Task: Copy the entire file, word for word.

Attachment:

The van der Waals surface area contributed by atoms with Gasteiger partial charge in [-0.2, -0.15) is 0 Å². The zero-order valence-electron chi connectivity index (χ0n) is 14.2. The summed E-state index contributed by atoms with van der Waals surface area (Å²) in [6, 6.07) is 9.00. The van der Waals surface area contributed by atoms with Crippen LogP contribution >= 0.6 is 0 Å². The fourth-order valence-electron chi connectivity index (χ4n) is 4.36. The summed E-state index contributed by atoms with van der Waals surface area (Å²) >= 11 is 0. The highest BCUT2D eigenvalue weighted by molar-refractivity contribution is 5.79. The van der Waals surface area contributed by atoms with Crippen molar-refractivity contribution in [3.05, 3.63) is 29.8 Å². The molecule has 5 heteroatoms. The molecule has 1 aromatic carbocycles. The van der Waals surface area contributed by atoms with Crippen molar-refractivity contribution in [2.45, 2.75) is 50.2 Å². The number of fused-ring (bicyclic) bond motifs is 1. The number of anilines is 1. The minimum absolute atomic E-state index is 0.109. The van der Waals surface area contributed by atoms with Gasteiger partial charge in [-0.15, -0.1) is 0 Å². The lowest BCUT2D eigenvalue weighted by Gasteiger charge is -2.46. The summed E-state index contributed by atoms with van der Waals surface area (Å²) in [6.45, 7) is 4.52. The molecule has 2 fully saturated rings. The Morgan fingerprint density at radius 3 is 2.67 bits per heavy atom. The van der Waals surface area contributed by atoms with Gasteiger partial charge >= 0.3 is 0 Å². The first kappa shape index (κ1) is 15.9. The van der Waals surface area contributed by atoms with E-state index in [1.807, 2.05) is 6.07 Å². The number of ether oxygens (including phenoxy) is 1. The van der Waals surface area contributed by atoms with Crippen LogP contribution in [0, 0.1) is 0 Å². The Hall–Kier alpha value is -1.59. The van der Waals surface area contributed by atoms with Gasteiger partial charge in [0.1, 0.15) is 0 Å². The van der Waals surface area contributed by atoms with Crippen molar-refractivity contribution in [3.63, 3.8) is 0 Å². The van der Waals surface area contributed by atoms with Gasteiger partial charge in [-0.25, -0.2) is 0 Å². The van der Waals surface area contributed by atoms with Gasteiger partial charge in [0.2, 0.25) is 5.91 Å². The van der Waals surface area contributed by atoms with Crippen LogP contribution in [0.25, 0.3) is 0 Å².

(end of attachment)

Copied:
The van der Waals surface area contributed by atoms with Gasteiger partial charge in [-0.2, -0.15) is 0 Å². The zero-order valence-electron chi connectivity index (χ0n) is 14.2. The summed E-state index contributed by atoms with van der Waals surface area (Å²) in [6, 6.07) is 9.00. The van der Waals surface area contributed by atoms with Crippen LogP contribution >= 0.6 is 0 Å². The fourth-order valence-electron chi connectivity index (χ4n) is 4.36. The summed E-state index contributed by atoms with van der Waals surface area (Å²) >= 11 is 0. The highest BCUT2D eigenvalue weighted by molar-refractivity contribution is 5.79. The van der Waals surface area contributed by atoms with Crippen molar-refractivity contribution in [3.05, 3.63) is 29.8 Å². The molecule has 5 heteroatoms. The molecule has 1 aromatic carbocycles. The van der Waals surface area contributed by atoms with Crippen molar-refractivity contribution in [2.45, 2.75) is 50.2 Å². The number of fused-ring (bicyclic) bond motifs is 1. The number of anilines is 1. The minimum absolute atomic E-state index is 0.109. The van der Waals surface area contributed by atoms with Gasteiger partial charge in [-0.15, -0.1) is 0 Å². The lowest BCUT2D eigenvalue weighted by Gasteiger charge is -2.46. The summed E-state index contributed by atoms with van der Waals surface area (Å²) in [6.45, 7) is 4.52. The molecule has 2 fully saturated rings. The Morgan fingerprint density at radius 3 is 2.67 bits per heavy atom. The van der Waals surface area contributed by atoms with Gasteiger partial charge >= 0.3 is 0 Å². The first kappa shape index (κ1) is 15.9. The van der Waals surface area contributed by atoms with E-state index in [1.807, 2.05) is 6.07 Å². The number of ether oxygens (including phenoxy) is 1. The van der Waals surface area contributed by atoms with Crippen LogP contribution in [0, 0.1) is 0 Å². The Hall–Kier alpha value is -1.59. The van der Waals surface area contributed by atoms with Gasteiger partial charge in [0.1, 0.15) is 0 Å². The van der Waals surface area contributed by atoms with Crippen molar-refractivity contribution in [3.63, 3.8) is 0 Å². The van der Waals surface area contributed by atoms with Gasteiger partial charge in [-0.25, -0.2) is 0 Å². The van der Waals surface area contributed by atoms with Gasteiger partial charge in [0.2, 0.25) is 5.91 Å². The van der Waals surface area contributed by atoms with Crippen LogP contribution in [0.25, 0.3) is 0 Å².